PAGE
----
CAPEC-33: HTTP Request Smuggling

<p>An adversary abuses the flexibility and discrepancies in the parsing and interpretation of HTTP Request messages using various HTTP headers, request-line and body parameters as well as message sizes (denoted by the end of message signaled by a given HTTP header) by different intermediary HTTP agents (e.g., load balancer, reverse proxy, web caching proxies, application firewalls, etc.) to secretly send unauthorized and malicious HTTP requests to a back-end HTTP agent (e.g., web server).<p><p>See CanPrecede relationships for possible consequences.<p>
Extended Description

A maliciously crafted HTTP request, which contains a second secretly embedded HTTP request is interpreted by an intermediary web proxy as single benign HTTP request, is forwarded to a back-end server, that interprets and parses the HTTP request as two authorized benign HTTP requests bypassing security controls.

This attack usually involves the misuse of the HTTP headers: Content-Length and Transfer-Encoding. These abuses are discussed in RFC 2616 #4.4.3 and section #4.2 and are related to ordering and precedence of these headers. [REF-38]

Additionally this attack can be performed through modification and/or fuzzing of parameters composing the request-line of HTTP messages.

This attack is usually the result of the usage of outdated or incompatible HTTP protocol versions in the HTTP agents.

This differs from CAPEC-273 HTTP Response Smuggling, which is usually an attempt to compromise a client agent (e.g., web browser) by sending malicious content in HTTP responses from back-end HTTP infrastructure. HTTP Request Smuggling is an attempt to compromise aback-end HTTP agentvia HTTP Request messages.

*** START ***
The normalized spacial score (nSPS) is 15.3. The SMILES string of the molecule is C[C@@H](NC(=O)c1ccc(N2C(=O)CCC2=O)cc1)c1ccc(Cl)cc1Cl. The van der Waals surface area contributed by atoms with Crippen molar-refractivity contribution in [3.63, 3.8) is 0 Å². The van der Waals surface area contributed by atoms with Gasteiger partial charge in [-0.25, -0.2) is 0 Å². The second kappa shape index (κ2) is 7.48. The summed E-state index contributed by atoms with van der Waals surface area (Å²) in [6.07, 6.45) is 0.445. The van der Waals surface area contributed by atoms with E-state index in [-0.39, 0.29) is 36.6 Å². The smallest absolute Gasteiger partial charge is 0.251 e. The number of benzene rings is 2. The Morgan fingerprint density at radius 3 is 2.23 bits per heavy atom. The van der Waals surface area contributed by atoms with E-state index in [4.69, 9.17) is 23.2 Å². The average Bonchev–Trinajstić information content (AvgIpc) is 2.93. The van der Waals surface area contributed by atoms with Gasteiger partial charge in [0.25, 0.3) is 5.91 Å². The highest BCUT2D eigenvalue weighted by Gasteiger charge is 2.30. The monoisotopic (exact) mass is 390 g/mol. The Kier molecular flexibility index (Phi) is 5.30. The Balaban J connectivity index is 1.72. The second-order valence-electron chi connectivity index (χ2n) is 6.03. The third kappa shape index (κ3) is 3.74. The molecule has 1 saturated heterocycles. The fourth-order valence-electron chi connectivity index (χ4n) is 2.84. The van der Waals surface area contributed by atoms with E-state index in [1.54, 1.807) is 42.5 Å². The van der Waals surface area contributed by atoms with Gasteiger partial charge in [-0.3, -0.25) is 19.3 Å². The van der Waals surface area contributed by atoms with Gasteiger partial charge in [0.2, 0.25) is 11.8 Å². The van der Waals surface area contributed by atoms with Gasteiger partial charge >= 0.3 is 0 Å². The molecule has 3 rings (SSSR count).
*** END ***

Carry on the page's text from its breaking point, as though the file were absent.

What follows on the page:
HTTP Splitting (CAPEC-105 and CAPEC-34) is different from HTTP Smuggling due to the fact that during implementation of asynchronous requests, HTTP Splitting requires the embedding/injection of arbitrary HTML headers and content through user input into browser cookies or Ajax web/browser object parameters like XMLHttpRequest.

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This table shows the other attack patterns and high level categories that are related to this attack pattern.

  • An additional intermediary HTTP agent such as an application firewall or a web caching proxy between the adversary and the second agent such as a web server, that sends multiple HTTP messages over same network connection.
  • Differences in the way the two HTTP agents parse and interpret HTTP requests and its headers.
  • HTTP agents running on HTTP/1.1 that allow for Keep Alive mode, Pipelined queries, and Chunked queries and responses.
Skills required

This table shows the other attack patterns and high level categories that are related to this attack pattern.

  • Medium Detailed knowledge on HTTP protocol: request and response messages structure and usage of specific headers.
  • Medium Detailed knowledge on how specific HTTP agents receive, send, process, interpret, and parse a variety of HTTP messages and headers.
  • Medium Possess knowledge on the exact details in the discrepancies between several targeted HTTP agents in path of an HTTP message in parsing its message structure and individual headers.
Taxonomy mappings

Mappings to ATT&CK, OWASP and other frameworks.

Resources required

Tools capable of crafting malicious HTTP messages and monitoring HTTP message responses.

Related CWE

A Related Weakness relationship associates a weakness with this attack pattern. Each association implies a weakness that must exist for a given attack to be successful.

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Latest DB Update: Jul. 22, 2024 8:40